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Government intervention - Paris announces car ban for central districts

Geoff Riley

23rd February 2022

Here is a great contextual example of government intervention! Paris has announced plans to ban private cars from small central areas of the city from 2024.

This is only the second zone of its type in a major European city — after Madrid. The plan is expected to cut around half of daily car journeys through the core area shown. The ban aims to decrease congestion and improve air quality (reduce external costs) in the city ahead of the 2024 Paris Olympics.

On the surface, this appears quite a radical move. It can certainly be contrasted with the approach in London to establish a congestion charge and latterly a low-emissions charge for vehicles entering the designated areas.

Can you think of some of the possible benefits and costs from a private car ban as a form of government intervention? The ruling will only be for private vehicles - some commercial traffic such as taxis may be less impacted. Enforcement will come from cameras randomly sampling the car registration plates of vehicles leaving the zone with fines for cars breaking the law.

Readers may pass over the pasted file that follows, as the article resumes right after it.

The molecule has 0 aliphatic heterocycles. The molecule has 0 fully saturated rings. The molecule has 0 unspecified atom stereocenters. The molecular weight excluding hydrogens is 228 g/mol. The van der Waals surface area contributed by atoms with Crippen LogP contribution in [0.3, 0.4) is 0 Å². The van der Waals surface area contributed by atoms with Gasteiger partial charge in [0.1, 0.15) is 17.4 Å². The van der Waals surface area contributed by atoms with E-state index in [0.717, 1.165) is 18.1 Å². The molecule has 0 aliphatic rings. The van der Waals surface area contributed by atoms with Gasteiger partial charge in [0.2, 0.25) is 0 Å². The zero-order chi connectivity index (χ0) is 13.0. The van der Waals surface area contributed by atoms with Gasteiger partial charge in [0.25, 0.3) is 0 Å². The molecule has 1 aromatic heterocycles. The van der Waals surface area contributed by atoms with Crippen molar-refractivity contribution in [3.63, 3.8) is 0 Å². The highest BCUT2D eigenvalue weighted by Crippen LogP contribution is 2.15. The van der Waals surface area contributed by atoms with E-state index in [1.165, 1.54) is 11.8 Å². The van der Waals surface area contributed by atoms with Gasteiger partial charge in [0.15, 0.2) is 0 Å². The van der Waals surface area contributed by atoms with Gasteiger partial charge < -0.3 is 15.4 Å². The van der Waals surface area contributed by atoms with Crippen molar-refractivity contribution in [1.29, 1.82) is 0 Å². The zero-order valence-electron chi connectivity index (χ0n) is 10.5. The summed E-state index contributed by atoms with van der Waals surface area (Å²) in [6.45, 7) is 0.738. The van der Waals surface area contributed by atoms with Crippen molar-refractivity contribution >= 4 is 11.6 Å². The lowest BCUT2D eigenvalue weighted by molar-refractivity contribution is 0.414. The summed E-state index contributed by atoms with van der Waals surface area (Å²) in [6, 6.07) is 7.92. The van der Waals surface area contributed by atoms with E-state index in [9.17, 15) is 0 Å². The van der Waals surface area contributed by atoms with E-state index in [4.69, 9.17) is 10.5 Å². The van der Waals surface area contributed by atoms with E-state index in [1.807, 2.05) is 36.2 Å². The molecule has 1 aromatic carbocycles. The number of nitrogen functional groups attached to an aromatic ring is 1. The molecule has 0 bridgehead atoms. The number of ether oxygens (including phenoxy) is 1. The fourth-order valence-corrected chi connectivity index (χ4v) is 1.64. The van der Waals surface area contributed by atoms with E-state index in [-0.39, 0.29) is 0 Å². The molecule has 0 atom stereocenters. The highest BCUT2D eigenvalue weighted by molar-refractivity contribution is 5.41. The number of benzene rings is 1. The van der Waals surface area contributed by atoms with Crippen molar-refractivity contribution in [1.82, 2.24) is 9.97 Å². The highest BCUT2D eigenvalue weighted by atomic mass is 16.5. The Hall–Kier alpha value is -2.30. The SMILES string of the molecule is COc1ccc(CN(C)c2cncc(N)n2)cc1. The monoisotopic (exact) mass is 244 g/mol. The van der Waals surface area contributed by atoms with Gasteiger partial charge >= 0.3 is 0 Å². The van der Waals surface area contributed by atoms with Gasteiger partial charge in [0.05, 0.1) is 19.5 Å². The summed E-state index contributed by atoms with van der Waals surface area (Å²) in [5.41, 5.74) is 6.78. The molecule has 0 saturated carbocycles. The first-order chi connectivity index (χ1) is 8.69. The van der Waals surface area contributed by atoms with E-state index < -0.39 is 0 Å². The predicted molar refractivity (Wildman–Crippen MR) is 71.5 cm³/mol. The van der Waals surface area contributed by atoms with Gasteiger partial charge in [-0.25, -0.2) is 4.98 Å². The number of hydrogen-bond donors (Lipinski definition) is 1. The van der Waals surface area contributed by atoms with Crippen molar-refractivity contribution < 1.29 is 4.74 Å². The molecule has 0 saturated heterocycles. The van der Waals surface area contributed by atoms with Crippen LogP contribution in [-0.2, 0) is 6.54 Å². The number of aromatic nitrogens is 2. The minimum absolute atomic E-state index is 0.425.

Berlin may be nudging towards something similar - with a car limiting scheme

Geoff Riley

Geoff Riley FRSA has been teaching Economics for over thirty years. He has over twenty years experience as Head of Economics at leading schools. He writes extensively and is a contributor and presenter on CPD conferences in the UK and overseas.

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